Businesses depend on biodiversity as the source of raw materials and natural capital in industries such as agriculture and agribusiness, mining, pharmaceuticals, and construction, among others. Today, many industry players are aware that aside from inflation and competition, biodiversity loss, which could lead to loss of supply of raw materials, could result in significant business losses.
Today, biodiversity is at the forefront of sustainability efforts. Global actions through decisions made at the Meetings of the Conference of the Parties (COP) to the Convention on Biological Diversity (CBD) have generated global attention on the direct links between business and biodiversity.
In ASEAN, an increasing number of companies are beginning to recognize the role of biodiversity in the sustainability of their businesses. Still, the challenge to balance profitability and sustainability remains. An equally important challenge is mainstreaming biodiversity in business policies, operations, products and services, beyond traditional short-term CSR activities.
In October 2010, business and biodiversity experts from ASEAN and Japan gathered at the Business Opportunities in Biodiversity International Conference and Exhibition in Manila to raise the business sector’s awareness on the values of biodiversity and encourage corporations to support conservation initiatives. Organized by the ACB in cooperation with the Philippines’ Department of Environment and Natural Resources, the European Union and the ASEAN Secretariat, the conference discussed the impact of biodiversity on business sustainability. The conference was held back-to-back with the 3rd ASEAN-Plus-Three Leadership Programme on Sustainable Production and Consumption, which served as a crucial step toward equipping business and industry leaders with the necessary know-how and tools needed to contribute their share in ensuring sustainable development in their own backyards.
Another major business and biodiversity effort in the ASEAN region was the Asia Regional Forum on Biodiversity initiated by the private sector in 2011. Spearheaded by the Sirindhorn Foundation headed by Royal Princess Maha Chakri Sirindhorn and supported by the ASEAN Centre for Biodiversity and the Royal Government of Thailand, the workshop resulted in the Cha-am Declaration on Biodiversity.
A Business and Biodiversity Forum was organized as one of the Parallel Special Thematic Sessions at the 2016 ASEAN Conference on Biodiversity (ACB2016) held in February 2016 in Bangkok, Thailand. The Forum allowed the sharing and exchange of insights into global and regional efforts in expanding dialogues and forging partnerships on business and biodiversity. A number of businesses stated that they benefit from higher investment returns and lessen their environmental footprint by integrating biodiversity initiatives in their regular operations.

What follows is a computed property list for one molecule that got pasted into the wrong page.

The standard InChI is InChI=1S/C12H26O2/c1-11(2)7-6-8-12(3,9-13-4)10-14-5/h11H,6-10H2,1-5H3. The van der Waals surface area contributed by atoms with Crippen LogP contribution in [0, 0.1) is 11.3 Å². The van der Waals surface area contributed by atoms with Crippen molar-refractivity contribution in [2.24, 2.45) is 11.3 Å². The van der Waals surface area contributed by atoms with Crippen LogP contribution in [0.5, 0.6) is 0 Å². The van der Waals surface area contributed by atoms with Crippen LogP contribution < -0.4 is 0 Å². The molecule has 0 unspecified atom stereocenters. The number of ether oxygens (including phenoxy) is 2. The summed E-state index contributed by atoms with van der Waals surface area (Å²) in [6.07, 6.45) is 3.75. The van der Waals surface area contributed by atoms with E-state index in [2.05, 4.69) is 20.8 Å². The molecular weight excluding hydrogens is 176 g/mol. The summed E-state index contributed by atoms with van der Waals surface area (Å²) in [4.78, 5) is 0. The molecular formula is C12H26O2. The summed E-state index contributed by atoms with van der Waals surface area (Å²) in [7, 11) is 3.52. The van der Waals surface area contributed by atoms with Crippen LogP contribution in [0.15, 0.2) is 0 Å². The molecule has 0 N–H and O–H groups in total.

Another regional effort on business and biodiversity is the ASEAN Champions of Biodiversity Awards organized by the ASEAN Centre for Biodiversity. In 2010 and 2014, the awards recognized outstanding efforts by the business sector to conserve biodiversity.
The Economics of Ecosystems and Biodiversity
In 2007, the Government of Germany and the European Commission launched The Economics of Ecosystems and Biodiversity initiative. TEEB is a global initiative and study that aims to evaluate the costs of biodiversity loss and ecosystems degradation, and compare the economic benefits of biodiversity conservation and the costs of failure to take protective measures. It is focused on making nature’s values visible and also outlines the cost of policy inaction. The study presents a compelling rationale for promoting its application in the daily decisions of governance and management.
The TEEB approach promotes three (3) steps: (1) identifying and assessing the full range of ecosystem services and people affected; (2) estimating and demonstrating the value of ecosystem services; and (3) capturing the value of ecosystem services and seeking solutions to identified issues. TEEB is regarded as both a tool and methodology that can be used to influence and inform decision makers about the costs and benefits of biodiversity, economic opportunities in tapping natural resources as sources of high value services, and policy incentives which can be created to support the sustainable use of biodiversity.
Valuation of Biodiversity in the ASEAN region
TEEB has clearly drawn international attention. Since the TEEB study, a number of international fora have been initiated by government and non-government organizations to promote the results of the study. After the launch of the TEEB Synthesis Report in CBD COP10, the AMS, through ACB, recognized the need to support the global TEEB initiative in the ASEAN region.
In 2012, ACB implemented the ASEAN TEEB Scoping Study, which gathered and reviewed existing evidence on the value of ecosystem services in ASEAN. It identified key critical ecosystems and ecosystem services in ASEAN, conducted an initial set of case studies to highlight the value of ecosystem services, and identified and recommended policy relevant case studies in AMS. The study estimates that the annual value of lost mangroves in ASEAN will reach USD 2 billion by 2050 if threats to biodiversity and ecosystems are not immediately addressed. ASEAN is expected to lose coral reef-related fisheries valued at USD 5.6 billion by 2050 assuming business-as-usual scenarios persist. On the other hand, the estimated cost of restoring coral reefs amounts up to EUR 11 million per hectare (IEEP and Ramsar Secretariat, 2013).
Programme Development and Implementation Unit